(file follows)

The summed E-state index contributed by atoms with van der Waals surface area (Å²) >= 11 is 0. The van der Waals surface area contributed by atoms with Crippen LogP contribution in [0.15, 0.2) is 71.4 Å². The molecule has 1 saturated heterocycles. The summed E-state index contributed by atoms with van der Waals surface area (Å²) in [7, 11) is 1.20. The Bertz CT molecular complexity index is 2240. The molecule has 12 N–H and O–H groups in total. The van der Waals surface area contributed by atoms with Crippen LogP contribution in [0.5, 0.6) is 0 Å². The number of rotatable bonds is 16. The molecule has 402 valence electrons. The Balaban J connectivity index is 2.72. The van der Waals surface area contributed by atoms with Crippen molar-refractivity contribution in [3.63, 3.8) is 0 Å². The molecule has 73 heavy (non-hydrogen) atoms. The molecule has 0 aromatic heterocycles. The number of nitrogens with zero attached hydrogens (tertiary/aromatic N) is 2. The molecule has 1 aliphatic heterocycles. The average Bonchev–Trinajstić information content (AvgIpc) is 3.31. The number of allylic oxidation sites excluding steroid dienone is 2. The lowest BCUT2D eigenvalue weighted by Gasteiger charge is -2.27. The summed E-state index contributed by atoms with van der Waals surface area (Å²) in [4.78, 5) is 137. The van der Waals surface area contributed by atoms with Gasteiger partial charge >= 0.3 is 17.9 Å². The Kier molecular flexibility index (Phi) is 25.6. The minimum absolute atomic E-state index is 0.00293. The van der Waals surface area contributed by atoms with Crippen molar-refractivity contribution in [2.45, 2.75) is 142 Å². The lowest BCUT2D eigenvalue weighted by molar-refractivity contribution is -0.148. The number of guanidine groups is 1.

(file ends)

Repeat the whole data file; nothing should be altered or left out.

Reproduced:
The summed E-state index contributed by atoms with van der Waals surface area (Å²) >= 11 is 0. The van der Waals surface area contributed by atoms with Crippen LogP contribution in [0.15, 0.2) is 71.4 Å². The molecule has 1 saturated heterocycles. The summed E-state index contributed by atoms with van der Waals surface area (Å²) in [7, 11) is 1.20. The Bertz CT molecular complexity index is 2240. The molecule has 12 N–H and O–H groups in total. The van der Waals surface area contributed by atoms with Crippen LogP contribution in [0.5, 0.6) is 0 Å². The number of rotatable bonds is 16. The molecule has 402 valence electrons. The Balaban J connectivity index is 2.72. The van der Waals surface area contributed by atoms with Crippen molar-refractivity contribution in [3.63, 3.8) is 0 Å². The molecule has 73 heavy (non-hydrogen) atoms. The molecule has 0 aromatic heterocycles. The number of nitrogens with zero attached hydrogens (tertiary/aromatic N) is 2. The molecule has 1 aliphatic heterocycles. The average Bonchev–Trinajstić information content (AvgIpc) is 3.31. The number of allylic oxidation sites excluding steroid dienone is 2. The lowest BCUT2D eigenvalue weighted by Gasteiger charge is -2.27. The summed E-state index contributed by atoms with van der Waals surface area (Å²) in [4.78, 5) is 137. The van der Waals surface area contributed by atoms with Gasteiger partial charge >= 0.3 is 17.9 Å². The Kier molecular flexibility index (Phi) is 25.6. The minimum absolute atomic E-state index is 0.00293. The van der Waals surface area contributed by atoms with Crippen molar-refractivity contribution in [2.45, 2.75) is 142 Å². The lowest BCUT2D eigenvalue weighted by molar-refractivity contribution is -0.148. The number of guanidine groups is 1.